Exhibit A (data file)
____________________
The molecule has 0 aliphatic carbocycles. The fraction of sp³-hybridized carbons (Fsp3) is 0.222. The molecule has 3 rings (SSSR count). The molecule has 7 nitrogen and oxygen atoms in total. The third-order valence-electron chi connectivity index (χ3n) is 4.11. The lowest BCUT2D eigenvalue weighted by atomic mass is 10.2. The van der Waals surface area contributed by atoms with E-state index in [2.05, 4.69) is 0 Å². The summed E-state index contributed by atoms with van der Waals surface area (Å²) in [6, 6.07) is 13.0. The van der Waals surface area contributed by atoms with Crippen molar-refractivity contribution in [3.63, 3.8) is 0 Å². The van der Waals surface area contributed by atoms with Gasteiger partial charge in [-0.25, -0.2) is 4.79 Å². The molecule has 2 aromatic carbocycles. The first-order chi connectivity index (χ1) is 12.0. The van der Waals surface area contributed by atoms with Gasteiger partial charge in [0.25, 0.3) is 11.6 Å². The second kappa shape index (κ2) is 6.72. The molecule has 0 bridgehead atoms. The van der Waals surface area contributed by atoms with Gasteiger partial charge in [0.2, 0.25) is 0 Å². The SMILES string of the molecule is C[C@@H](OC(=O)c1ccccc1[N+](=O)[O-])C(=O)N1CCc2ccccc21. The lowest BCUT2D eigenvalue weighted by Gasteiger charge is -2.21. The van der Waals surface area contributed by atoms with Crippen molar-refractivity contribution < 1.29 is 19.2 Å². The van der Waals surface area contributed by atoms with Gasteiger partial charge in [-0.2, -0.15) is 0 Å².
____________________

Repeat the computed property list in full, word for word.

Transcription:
The molecule has 0 aliphatic carbocycles. The fraction of sp³-hybridized carbons (Fsp3) is 0.222. The molecule has 3 rings (SSSR count). The molecule has 7 nitrogen and oxygen atoms in total. The third-order valence-electron chi connectivity index (χ3n) is 4.11. The lowest BCUT2D eigenvalue weighted by atomic mass is 10.2. The van der Waals surface area contributed by atoms with E-state index in [2.05, 4.69) is 0 Å². The summed E-state index contributed by atoms with van der Waals surface area (Å²) in [6, 6.07) is 13.0. The van der Waals surface area contributed by atoms with Crippen molar-refractivity contribution in [3.63, 3.8) is 0 Å². The van der Waals surface area contributed by atoms with Gasteiger partial charge in [-0.25, -0.2) is 4.79 Å². The molecule has 2 aromatic carbocycles. The first-order chi connectivity index (χ1) is 12.0. The van der Waals surface area contributed by atoms with Gasteiger partial charge in [0.25, 0.3) is 11.6 Å². The second kappa shape index (κ2) is 6.72. The molecule has 0 bridgehead atoms. The van der Waals surface area contributed by atoms with Gasteiger partial charge in [0.2, 0.25) is 0 Å². The SMILES string of the molecule is C[C@@H](OC(=O)c1ccccc1[N+](=O)[O-])C(=O)N1CCc2ccccc21. The lowest BCUT2D eigenvalue weighted by Gasteiger charge is -2.21. The van der Waals surface area contributed by atoms with Crippen molar-refractivity contribution < 1.29 is 19.2 Å². The van der Waals surface area contributed by atoms with Gasteiger partial charge in [-0.2, -0.15) is 0 Å².